The eViolin has two main interactions between the musician and the instrument. Specifically, the left hand is on the fingerboard and the right hand is on the bow.  Both need to be solved and their information integrated.  Let's start with the fingerboard.

 

There are several methods that can be used to measure the distance on the fingerboard.  My first idea was to use resistive fabric on the board; however, it seemed to be non-linear.  The other idea was to use a pre-packaged sensor from SpectraSymbol.   The SpectraSymbol sensor is a good linear sensor that can be used for measuring distance.  Pictured below are the three sizes that I have (50mm, 100mm and 300mm). 

 

SpectraSymbolTouchSensors.JPG

The smaller ones are for taking apart and for examination and testing (see picture below).

SpectraSymbolOpen.JPG 

 

However, as you can see from the picture below, the sensor is too wide to fit on the fingerboard and allow four sensors to be positioned on the fingerboard right next to each other.  Since the sensor is too wide to fit, my plan is to remove the top of the sensor, which is a conductor, and leave the bottom, which is the actual resistive sensor.

 

300mmOnViolin.JPG

 

In order to tell what note is being played, we need to have a way to measure the distance to the end of the fingerboard, away from the nut (pictured above on the left side before the tuning pegs).  And we need to know what string is being played.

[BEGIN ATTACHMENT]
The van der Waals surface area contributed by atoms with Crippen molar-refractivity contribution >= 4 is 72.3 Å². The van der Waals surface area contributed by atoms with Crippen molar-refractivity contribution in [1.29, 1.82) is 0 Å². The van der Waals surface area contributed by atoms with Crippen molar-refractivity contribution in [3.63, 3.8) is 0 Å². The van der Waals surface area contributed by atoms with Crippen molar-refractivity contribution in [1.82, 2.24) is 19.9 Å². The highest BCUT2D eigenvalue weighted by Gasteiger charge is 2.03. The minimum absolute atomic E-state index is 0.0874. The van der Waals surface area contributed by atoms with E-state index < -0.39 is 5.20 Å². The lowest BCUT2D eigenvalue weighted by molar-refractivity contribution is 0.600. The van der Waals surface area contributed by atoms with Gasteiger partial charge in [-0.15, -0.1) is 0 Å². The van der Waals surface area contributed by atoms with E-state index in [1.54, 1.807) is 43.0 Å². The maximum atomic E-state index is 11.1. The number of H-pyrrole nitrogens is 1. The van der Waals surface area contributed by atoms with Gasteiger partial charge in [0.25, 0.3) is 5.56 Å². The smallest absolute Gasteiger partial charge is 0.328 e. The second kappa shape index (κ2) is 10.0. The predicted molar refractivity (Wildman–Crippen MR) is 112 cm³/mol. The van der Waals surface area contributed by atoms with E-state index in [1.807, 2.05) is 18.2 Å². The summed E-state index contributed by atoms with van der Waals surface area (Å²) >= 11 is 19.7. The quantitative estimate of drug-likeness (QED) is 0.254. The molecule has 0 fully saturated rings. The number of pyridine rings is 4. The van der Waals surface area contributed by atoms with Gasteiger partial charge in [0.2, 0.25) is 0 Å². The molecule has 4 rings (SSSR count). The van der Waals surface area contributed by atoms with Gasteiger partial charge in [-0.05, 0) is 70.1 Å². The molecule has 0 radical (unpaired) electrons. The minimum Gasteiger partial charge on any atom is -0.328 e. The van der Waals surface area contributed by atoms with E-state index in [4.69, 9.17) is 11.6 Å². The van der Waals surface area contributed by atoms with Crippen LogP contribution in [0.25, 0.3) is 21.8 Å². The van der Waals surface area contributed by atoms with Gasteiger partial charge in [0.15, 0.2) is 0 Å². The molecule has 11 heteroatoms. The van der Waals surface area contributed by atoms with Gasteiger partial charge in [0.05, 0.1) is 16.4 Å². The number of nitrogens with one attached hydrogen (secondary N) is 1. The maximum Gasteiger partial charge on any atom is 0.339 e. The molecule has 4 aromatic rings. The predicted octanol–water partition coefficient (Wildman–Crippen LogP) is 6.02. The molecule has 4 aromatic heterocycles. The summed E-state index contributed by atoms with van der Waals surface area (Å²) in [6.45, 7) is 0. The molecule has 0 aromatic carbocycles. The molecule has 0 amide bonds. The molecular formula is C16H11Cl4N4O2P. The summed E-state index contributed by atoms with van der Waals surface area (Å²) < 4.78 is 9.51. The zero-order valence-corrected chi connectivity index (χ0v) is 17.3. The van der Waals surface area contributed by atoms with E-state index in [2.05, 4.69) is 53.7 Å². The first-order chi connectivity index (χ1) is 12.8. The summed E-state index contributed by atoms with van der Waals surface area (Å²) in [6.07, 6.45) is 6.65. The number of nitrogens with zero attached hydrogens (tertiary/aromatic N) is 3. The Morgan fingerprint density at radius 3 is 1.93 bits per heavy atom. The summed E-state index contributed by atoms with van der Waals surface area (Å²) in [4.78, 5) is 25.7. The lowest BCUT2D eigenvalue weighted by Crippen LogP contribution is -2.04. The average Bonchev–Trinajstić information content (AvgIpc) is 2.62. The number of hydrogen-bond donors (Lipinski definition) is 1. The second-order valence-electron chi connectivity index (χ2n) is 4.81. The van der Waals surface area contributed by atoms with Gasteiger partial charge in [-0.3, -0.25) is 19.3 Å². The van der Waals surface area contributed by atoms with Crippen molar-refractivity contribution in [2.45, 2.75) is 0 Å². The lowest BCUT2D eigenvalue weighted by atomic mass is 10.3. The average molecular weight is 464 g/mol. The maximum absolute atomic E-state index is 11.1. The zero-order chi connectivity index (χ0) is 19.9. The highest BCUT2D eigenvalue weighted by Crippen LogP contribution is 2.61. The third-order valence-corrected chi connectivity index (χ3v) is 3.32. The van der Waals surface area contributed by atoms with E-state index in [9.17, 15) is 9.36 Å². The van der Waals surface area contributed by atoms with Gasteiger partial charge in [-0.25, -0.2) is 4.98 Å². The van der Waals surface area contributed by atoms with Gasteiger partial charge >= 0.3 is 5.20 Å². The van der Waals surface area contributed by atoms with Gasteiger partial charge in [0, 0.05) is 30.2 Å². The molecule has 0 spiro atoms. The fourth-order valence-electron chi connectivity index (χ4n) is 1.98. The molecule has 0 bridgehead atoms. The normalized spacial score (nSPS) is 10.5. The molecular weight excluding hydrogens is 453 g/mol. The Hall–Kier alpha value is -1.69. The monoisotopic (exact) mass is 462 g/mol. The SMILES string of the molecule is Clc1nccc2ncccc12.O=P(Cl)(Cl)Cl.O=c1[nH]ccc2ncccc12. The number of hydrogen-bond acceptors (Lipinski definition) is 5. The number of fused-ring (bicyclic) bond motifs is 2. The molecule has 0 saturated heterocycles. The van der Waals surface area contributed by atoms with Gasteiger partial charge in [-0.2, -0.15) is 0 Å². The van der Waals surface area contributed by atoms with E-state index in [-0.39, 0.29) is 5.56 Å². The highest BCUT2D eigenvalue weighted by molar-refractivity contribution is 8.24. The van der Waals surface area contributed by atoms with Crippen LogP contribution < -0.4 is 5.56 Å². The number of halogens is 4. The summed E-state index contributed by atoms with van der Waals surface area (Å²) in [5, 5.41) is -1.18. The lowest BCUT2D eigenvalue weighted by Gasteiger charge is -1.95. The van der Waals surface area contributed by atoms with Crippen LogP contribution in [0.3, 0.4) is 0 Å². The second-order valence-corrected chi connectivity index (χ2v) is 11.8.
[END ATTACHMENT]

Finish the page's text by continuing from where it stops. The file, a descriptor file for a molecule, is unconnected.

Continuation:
Without any strings, we can put a grounding tip on each finger.  This will achieve the desired note location, but it will be hard to tell what string the fingers are on, as they may spill over from one string to the next.  If the finger touched the adjacent string, it would register as having a finger pressing both strings, which might be unintended.

 

An alternative is to use strings as part of the sensors.  By grounding the strings and grounding the end of the resistive sensor, we can measure open strings and any distance away from the nut.  Pressing the string down onto the bottom layer of the sensor and having it grounded will give both tactile feel and accurate finger measurement. As each finger gets pressed higher and further from the nut, a lower resistance will be measured.  This method eliminates cross-talk between strings.  Even if the fingers press two strings down intentionally, it would still produce the desired effect.

 

SpectraSymbol makes these sensors in lengths of 300mm at 10 Kohms and the standard violin fingerboard is 280mm long, so this should work.  I will need to modify the end near the nut as the fingerboard is too narrow for four strings worth of sensors.  However, trimming them just a bit at the nut end should suffice.  This may change the resistance characteristics, resulting in some non-linearity.  In the end, this will need to be taken into consideration.

 

The circuit looks like this:

 

FingerboardSensorCircuit.JPG